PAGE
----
Chuck Jones leaves a legacy of the illogical

Chuck Jones Sheepdog

Chuck Jones leaves
legacy of the illogical

The comic-book fan recognizes several comic gods. There is Jerry Siegel and Joe Shuster, the creators of Superman. There is Jack Kirby, artist by whom all others are measured. There is Stan Lee, writer extraordinaire.

If you go wander outside the comic-book loop, you’ll find other people we worship: George Lucas, Jedi master supreme. Gene Roddenberry, the man who created Star Trek. Mel Brooks. Matt Groening. The Monty Python comedy troupe. The guy who thought up the Sports Illustrated swimsuit issue. The list of our heroes goes on and on. However, at the top of the lists sits Chuck Jones, one of the best cartoon directors ever — and now he’s gone. He died of congestive heart failure on Feb. 22.

Chuck Jones

Chuck Jones died Feb. 22, 2002.

Chuck Jones: Animator was among best in the business

Jones was an animator for Warner Bros., MGM, and later at his own studio. Those cartoons he created were universally admired by comic-book fans and Joe Sixpack alike. The characters he worked on, from Bugs Bunny to Tom & Jerry to Wile E. Coyote to the Grinch, had all the subtleties of a real person, and all the humor of 100 Bob Hopes packed into one six-minute skit.

Jones’ grasp of those subtleties made on the film industry an impact as deep as any the Coyote left in the desert dust. Just look at some recent tributes to Jones:

  • He was honored by the Academy of Motion Pictures Arts and Sciences (the folks that give out the Oscars) in 1995.
  • His half-hour holiday classic “How the Grinch Stole Christmas” was transformed into a live-action movie starring Jim Carrey.
  • The movie “Monsters, Inc.” has a sequence paying tribute to Jones’ cartoon, “Feed the Kitty.”
  • The WB Network based its mascot (The Frog) on his creation, Michigan J. Frog.
  • His cartoons “What’s Opera, Doc?” and “Duck Amuck” are in the U.S. National Film Registry.
  • He was lauded with numerous lifetime achievement awards, including prizes from the Directors Guild of America, the Los Angeles Film Critics Association, with a star on the Hollywood Walk of Fame, and dozens of other tributes.

Tributes and awards are nice, but the way to truly celebrate Jones’ expertise is by watching his work, which spanned a period of 60 years. I have to mention a few of his best. Jones’ most acclaimed cartoon has to be “What’s Opera Doc,” in which Bugs Bunny dresses up as a valkyrie, to escape the savage Elmer Fudd. Another top-notch Looney Tune is “Bully for Bugs,” where the rabbit takes a “wrong turn at Albuquerque,” and ends up sparring with a big black bull.

Chuck Jones Amok

Chuck Jones and Cartoon Logic

What really gets me, personally, about Looney Tunes cartoons is their bizarre logic. Watching them is like getting a physics lesson from Jerry Lewis or watching a debate moderated by Groucho Marx. How could a wrong turn at Albuquerque land you in a bull ring in Spain? Why couldn’t Elmer Fudd figure out that it wasn’t really duck season? I’ll tell you why. Because Chuck Jones was all about logic — or at least making the illogical seem logical.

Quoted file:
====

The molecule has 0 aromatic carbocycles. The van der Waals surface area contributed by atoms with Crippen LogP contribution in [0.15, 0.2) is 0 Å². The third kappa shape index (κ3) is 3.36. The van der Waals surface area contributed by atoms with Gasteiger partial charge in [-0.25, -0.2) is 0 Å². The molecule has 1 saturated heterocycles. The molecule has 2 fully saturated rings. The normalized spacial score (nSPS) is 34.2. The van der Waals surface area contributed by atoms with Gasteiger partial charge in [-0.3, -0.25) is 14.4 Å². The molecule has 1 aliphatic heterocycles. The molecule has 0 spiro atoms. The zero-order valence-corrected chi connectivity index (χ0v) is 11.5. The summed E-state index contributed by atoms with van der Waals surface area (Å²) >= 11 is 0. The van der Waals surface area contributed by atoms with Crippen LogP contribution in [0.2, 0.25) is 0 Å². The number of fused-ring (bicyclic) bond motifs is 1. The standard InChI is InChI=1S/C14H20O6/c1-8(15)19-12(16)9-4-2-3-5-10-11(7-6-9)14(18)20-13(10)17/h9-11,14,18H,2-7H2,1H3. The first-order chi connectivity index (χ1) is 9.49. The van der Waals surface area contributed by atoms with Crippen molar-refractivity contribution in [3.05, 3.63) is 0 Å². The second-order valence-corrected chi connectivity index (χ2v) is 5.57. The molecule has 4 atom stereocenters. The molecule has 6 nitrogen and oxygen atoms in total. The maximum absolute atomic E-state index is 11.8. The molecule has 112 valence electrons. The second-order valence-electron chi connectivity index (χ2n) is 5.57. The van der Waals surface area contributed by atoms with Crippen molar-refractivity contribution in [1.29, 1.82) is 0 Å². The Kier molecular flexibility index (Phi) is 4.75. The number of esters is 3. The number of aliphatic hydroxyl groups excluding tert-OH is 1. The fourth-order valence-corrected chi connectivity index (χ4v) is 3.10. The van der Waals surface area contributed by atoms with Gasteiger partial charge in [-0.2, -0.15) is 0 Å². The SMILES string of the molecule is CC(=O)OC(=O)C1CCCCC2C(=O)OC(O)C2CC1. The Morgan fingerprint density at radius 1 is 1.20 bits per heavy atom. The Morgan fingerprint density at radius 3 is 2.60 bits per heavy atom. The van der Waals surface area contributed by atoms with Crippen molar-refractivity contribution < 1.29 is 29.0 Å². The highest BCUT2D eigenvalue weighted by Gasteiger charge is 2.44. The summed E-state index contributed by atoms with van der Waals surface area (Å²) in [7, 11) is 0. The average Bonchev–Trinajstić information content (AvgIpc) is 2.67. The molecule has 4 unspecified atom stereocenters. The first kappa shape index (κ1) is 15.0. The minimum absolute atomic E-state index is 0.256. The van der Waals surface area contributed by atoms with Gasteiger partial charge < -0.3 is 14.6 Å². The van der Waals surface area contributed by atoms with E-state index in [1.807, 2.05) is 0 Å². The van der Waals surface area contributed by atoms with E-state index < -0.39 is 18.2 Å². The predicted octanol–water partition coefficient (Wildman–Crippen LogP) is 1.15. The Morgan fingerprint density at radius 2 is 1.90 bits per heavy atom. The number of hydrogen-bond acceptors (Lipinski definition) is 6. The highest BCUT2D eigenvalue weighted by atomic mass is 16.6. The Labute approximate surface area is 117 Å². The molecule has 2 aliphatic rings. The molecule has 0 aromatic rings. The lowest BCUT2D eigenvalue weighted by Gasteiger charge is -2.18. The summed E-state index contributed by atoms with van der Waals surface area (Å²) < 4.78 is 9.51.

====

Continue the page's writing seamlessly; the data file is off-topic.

Probably my favorite of all of Jones’ work is the relatively obscure short called “Roughly Squeaking,” in which two mice, Hubie and Bertie, convince a cat that he’s the natural predator of a moose. Why? Because if he’s a cat, and he eats mice, then he’d naturally want to eat a really big mouse, which, of course, is a moose.

In another cartoon, “Often an Orphan,” the orphaned mutt Charlie Dog explains that he’s part Labrador Retriever. Porky Pig, Charlie’s potential master, asks for proof.

Charlie says if Porky’s got a Labrador, he’ll retrieve it.

Then there’s the eternal struggle between Wile E. Coyote and the Road Runner. Frankly, I’ve always wondered who the “bad guy” is in these.

The Coyote just wants to get something to eat. The Road Runner is just there to harass the Coyote. Really, think about it: If the Road Runner is so fast and so clever, why does he always come back to “coyote territory?” I’ll tell you why — because he just wants to twist the knife a little more. He wants to inflict a little more mental anguish on the Coyote.

Chuck Jones at work

In fact, the only semi-logical cartoons from the Looney Tunes stable occurred later on in the Coyote’s career, when he gained a new adversary, Sam the Sheepdog. The bits with the sheepdog were always the best because the Coyote (renamed Ralph) and the sheepdog were portrayed as regular working stiffs, just like the rest of us, just putting in their time. Once the lunch bell rang, Sam stopped clobbering the sheep-stealing Coyote, then they clocked out, had lunch, clocked back in and resumed the pummeling. Now that makes sense.

In Jones’ autobiography, “Chuck Amuck,” he wrote about a bizarre encounter he had with his one-time boss, Leon Schlesinger, who burst in on a group of animators as they chuckled about their latest gag. This infuriated Schlesinger, who screamed, “What’s all this laughing got to do with making cartoons?!?”

Chuck knew what laughing had to do with cartoons. It was about strapping coyotes to giant slingshots. It was about skunks who fell in love with cats. It was about a disfunctional family of bears who couldn’t figure out how they fit into a fairy tale.

Most importantly, Chuck knew it about all of us. The laughing was something we all needed. Something we all wanted.

Now he’s gone. He won’t get any more awards. No one else can pat him on the back and say “Thanks for making my childhood so much fun.”





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